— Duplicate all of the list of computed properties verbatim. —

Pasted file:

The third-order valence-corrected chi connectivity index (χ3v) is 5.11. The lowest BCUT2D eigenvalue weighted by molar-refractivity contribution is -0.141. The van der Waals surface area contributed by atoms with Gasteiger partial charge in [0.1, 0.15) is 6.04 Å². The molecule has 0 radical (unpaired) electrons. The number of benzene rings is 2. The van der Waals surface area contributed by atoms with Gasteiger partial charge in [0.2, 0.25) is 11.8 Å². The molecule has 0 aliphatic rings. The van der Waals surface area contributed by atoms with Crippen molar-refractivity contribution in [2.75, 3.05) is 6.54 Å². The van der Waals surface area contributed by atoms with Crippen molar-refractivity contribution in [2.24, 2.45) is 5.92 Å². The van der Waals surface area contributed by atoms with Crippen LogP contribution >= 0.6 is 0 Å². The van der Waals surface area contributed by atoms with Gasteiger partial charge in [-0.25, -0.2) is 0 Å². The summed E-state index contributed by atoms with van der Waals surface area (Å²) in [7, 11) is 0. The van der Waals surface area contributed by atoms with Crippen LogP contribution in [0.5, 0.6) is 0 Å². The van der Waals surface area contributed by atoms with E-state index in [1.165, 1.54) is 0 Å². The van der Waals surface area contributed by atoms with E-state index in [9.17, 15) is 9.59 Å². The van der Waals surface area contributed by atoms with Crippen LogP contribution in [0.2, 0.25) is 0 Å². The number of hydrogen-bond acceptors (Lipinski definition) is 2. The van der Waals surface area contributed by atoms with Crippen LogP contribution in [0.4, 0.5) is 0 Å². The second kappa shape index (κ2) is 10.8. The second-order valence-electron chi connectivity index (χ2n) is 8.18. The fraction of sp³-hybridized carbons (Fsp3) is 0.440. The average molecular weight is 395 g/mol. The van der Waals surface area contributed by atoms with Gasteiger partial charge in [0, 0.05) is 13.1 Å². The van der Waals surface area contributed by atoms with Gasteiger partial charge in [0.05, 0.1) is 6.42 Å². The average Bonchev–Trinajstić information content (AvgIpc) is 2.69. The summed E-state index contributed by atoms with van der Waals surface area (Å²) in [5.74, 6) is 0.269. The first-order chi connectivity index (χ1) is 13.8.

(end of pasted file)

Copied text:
The third-order valence-corrected chi connectivity index (χ3v) is 5.11. The lowest BCUT2D eigenvalue weighted by molar-refractivity contribution is -0.141. The van der Waals surface area contributed by atoms with Gasteiger partial charge in [0.1, 0.15) is 6.04 Å². The molecule has 0 radical (unpaired) electrons. The number of benzene rings is 2. The van der Waals surface area contributed by atoms with Gasteiger partial charge in [0.2, 0.25) is 11.8 Å². The molecule has 0 aliphatic rings. The van der Waals surface area contributed by atoms with Crippen molar-refractivity contribution in [2.75, 3.05) is 6.54 Å². The van der Waals surface area contributed by atoms with Crippen molar-refractivity contribution in [2.24, 2.45) is 5.92 Å². The van der Waals surface area contributed by atoms with Crippen LogP contribution >= 0.6 is 0 Å². The van der Waals surface area contributed by atoms with Gasteiger partial charge in [-0.25, -0.2) is 0 Å². The summed E-state index contributed by atoms with van der Waals surface area (Å²) in [7, 11) is 0. The van der Waals surface area contributed by atoms with Crippen LogP contribution in [0.5, 0.6) is 0 Å². The van der Waals surface area contributed by atoms with E-state index in [1.165, 1.54) is 0 Å². The van der Waals surface area contributed by atoms with E-state index in [9.17, 15) is 9.59 Å². The van der Waals surface area contributed by atoms with Crippen LogP contribution in [0.2, 0.25) is 0 Å². The number of hydrogen-bond acceptors (Lipinski definition) is 2. The van der Waals surface area contributed by atoms with Crippen LogP contribution in [0.4, 0.5) is 0 Å². The second kappa shape index (κ2) is 10.8. The second-order valence-electron chi connectivity index (χ2n) is 8.18. The fraction of sp³-hybridized carbons (Fsp3) is 0.440. The average molecular weight is 395 g/mol. The van der Waals surface area contributed by atoms with Gasteiger partial charge in [0, 0.05) is 13.1 Å². The van der Waals surface area contributed by atoms with Gasteiger partial charge in [0.05, 0.1) is 6.42 Å². The average Bonchev–Trinajstić information content (AvgIpc) is 2.69. The summed E-state index contributed by atoms with van der Waals surface area (Å²) in [5.74, 6) is 0.269. The first-order chi connectivity index (χ1) is 13.8.